AI Strategy and Concepts Bibliography

WIKINDX Resources

Brynjolfsson, E., & Mitchell, T. (2017). What can machine learning do? workforce implications. Science, 358(6370), 1530–1534. 
Added by: SijanLibrarian (2022-11-16 15:52:17)   Last edited by: SijanLibrarian (2022-11-16 15:54:30)
Resource type: Journal Article
BibTeX citation key: Brynjolfsson2017
Email resource to friend
View all bibliographic details
Categories: Artificial Intelligence, Cognitive Science, Computer Science, Data Sciences, Decision Theory, Engineering, General, Mathematics, Sociology
Subcategories: Analytics, Behavioral analytics, Big data, Decision making, Human decisionmaking, Human factors engineering, Informatics, Machine learning, Machine recognition, Psychology of human-AI interaction, Robotics
Creators: Brynjolfsson, Mitchell
Collection: Science
Views: 21/21
Views index: 63%
Popularity index: 15.75%
Digital computers have transformed work in almost every sector of the economy over the past several decades (1). We are now at the beginning of an even larger and more rapid transformation due to recent advances in machine learning (ML), which is capable of accelerating the pace of automation itself. However, although it is clear that ML is a “general purpose technology,” like the steam engine and electricity, which spawns a plethora of additional innovations and capabilities (2), there is no widely shared agreement on the tasks where ML systems excel, and thus little agreement on the specific expected impacts on the workforce and on the economy more broadly. We discuss what we see to be key implications for the workforce, drawing on our rubric of what the current generation of ML systems can and cannot do [see the supplementary materials (SM)]. Although parts of many jobs may be “suitable for ML” (SML), other tasks within these same jobs do not fit the criteria for ML well; hence, effects on employment are more complex than the simple replacement and substitution story emphasized by some. Although economic effects of ML are relatively limited today, and we are not facing the imminent “end of work” as is sometimes proclaimed, the implications for the economy and the workforce going forward are profound.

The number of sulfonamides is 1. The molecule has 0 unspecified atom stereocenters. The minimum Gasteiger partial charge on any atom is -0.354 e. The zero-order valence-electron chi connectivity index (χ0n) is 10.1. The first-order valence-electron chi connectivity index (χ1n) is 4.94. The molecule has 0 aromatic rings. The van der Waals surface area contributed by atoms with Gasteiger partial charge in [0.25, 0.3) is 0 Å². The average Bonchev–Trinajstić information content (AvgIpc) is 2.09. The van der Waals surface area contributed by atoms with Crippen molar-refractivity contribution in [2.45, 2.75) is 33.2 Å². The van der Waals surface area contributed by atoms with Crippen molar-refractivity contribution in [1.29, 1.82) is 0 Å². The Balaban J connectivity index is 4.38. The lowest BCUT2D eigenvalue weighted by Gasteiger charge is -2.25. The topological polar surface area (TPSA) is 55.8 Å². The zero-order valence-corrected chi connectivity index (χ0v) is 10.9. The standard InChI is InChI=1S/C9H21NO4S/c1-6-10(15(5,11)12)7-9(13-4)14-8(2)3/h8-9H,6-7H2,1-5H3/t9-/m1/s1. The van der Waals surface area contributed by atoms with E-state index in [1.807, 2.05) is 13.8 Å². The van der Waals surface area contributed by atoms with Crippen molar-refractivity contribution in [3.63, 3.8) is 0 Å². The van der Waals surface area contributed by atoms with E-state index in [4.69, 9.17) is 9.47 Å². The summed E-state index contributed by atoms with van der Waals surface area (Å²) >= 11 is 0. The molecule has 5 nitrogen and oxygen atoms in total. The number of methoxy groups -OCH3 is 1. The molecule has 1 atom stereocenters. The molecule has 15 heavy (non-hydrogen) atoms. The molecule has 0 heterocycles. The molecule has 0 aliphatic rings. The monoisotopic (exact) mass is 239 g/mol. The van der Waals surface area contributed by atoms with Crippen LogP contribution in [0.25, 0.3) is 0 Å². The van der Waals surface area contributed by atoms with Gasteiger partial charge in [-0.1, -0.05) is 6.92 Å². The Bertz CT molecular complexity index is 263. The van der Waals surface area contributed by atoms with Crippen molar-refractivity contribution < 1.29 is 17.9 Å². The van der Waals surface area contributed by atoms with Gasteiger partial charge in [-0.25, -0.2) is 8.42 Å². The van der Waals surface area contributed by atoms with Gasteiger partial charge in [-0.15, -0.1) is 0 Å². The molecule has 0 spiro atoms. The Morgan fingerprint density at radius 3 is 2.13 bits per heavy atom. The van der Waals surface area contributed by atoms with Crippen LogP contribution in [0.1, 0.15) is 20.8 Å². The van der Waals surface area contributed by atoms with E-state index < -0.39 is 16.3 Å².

wikindx 6.2.2 ©2003-2020 | Total resources: 1447 | Username: -- | Bibliography: WIKINDX Master Bibliography | Style: American Psychological Association (APA) | Database queries: 65 | DB execution: 1.00010 secs | Script execution: 1.01192 secs